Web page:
We are new entrant farmers and took over the farm in 2016. The farm had not been in production for over 20 years and we had an opportunity to create a system from scratch that suited the current economic and environmental conditions.
We run a low input, low output, low impact system that is sensitive to environment and wildlife.
Our flock are a breed called Easycare which is a composite cross of a Wiltshire Horn crossed with Nelson Welsh Mountain. The Wiltshire Horn breed is one of the oldest breeds in the UK and it sheds its fleece in the spring. Crossed with the Nelson Welsh Mountain for hardiness and other breeds, the Easycare sheep does not need shearing, lambs without assistance, and has good mothering ability.
With the decline in the worldwide wool markets, a thick fleece is no longer a benefit as the cost of shearing is higher than the value of the wool produced.
Our sheep and lambs are raised outdoors, where they can roam freely and enjoy a healthy diet of grass, herbs and wildflowers. We do not feed grain or unsustainable soya based products but supplement with hay or silage in the winter months if grass is scarce. We have a low-stocking density and our farm environment is clean and spacious which reduces the need for medications.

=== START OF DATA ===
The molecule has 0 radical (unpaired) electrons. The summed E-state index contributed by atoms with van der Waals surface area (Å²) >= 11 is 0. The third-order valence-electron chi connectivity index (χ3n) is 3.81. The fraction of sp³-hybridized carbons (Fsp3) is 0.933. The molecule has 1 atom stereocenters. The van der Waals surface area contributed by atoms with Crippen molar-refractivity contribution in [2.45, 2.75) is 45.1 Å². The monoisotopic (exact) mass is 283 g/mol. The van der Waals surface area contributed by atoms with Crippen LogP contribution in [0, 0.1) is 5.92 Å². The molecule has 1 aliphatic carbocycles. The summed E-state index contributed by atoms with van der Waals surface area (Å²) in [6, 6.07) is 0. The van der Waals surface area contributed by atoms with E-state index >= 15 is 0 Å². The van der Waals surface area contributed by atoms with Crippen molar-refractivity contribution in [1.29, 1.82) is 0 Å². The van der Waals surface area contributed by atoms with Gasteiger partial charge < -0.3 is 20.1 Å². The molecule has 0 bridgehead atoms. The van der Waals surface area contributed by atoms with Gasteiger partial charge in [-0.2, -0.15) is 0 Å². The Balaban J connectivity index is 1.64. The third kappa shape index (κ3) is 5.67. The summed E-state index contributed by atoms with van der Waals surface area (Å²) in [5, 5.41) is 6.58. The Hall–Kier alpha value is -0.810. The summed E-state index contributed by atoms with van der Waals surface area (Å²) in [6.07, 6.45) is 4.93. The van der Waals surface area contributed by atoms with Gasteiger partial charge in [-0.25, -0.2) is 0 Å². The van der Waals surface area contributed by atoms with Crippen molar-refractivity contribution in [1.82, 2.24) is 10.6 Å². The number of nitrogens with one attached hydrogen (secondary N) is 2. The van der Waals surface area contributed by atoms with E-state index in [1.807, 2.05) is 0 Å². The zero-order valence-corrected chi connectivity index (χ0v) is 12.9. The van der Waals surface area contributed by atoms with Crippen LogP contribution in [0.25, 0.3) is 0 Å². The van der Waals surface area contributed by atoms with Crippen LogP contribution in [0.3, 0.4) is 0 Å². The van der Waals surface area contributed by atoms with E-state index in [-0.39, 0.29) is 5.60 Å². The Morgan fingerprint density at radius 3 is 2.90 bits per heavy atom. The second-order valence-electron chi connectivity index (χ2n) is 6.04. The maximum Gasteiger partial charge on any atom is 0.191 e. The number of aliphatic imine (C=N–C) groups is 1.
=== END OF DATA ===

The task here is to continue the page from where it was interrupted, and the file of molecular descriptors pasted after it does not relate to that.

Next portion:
The farm is also home to a lot of wildlife. We regularly see hares and wild roe deer in the hill ground. In the spring lapwings, curlew, sandpipers, golden plover come to breed. Threipmuir Reservoir supports a colony of black-headed gulls and is an important breeding area for little grebe, great crested grebe, tufted duck and teal. The coming of winter is marked by the return of overwintering species include whooper swan, golden eye, teal, pink-footed and greylag geese.
Graham and Becci Barr
Easter Bavelaw Farm